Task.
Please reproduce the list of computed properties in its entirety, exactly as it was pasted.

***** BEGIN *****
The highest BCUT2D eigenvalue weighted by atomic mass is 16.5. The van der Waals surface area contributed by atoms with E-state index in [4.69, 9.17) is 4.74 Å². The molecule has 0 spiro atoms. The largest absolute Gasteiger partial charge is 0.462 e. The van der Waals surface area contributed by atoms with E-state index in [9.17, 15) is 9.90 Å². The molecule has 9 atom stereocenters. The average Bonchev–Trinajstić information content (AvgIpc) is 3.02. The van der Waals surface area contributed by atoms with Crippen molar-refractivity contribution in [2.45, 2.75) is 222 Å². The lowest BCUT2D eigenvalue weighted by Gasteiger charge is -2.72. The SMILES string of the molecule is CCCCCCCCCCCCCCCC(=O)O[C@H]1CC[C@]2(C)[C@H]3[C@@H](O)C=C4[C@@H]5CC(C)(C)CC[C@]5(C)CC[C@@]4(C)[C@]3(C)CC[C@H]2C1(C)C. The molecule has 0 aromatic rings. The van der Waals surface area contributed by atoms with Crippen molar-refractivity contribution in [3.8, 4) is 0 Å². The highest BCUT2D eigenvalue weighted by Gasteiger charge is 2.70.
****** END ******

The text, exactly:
The highest BCUT2D eigenvalue weighted by atomic mass is 16.5. The van der Waals surface area contributed by atoms with E-state index in [4.69, 9.17) is 4.74 Å². The molecule has 0 spiro atoms. The largest absolute Gasteiger partial charge is 0.462 e. The van der Waals surface area contributed by atoms with E-state index in [9.17, 15) is 9.90 Å². The molecule has 9 atom stereocenters. The average Bonchev–Trinajstić information content (AvgIpc) is 3.02. The van der Waals surface area contributed by atoms with Crippen molar-refractivity contribution in [2.45, 2.75) is 222 Å². The lowest BCUT2D eigenvalue weighted by Gasteiger charge is -2.72. The SMILES string of the molecule is CCCCCCCCCCCCCCCC(=O)O[C@H]1CC[C@]2(C)[C@H]3[C@@H](O)C=C4[C@@H]5CC(C)(C)CC[C@]5(C)CC[C@@]4(C)[C@]3(C)CC[C@H]2C1(C)C. The molecule has 0 aromatic rings. The van der Waals surface area contributed by atoms with Crippen molar-refractivity contribution in [3.8, 4) is 0 Å². The highest BCUT2D eigenvalue weighted by Gasteiger charge is 2.70.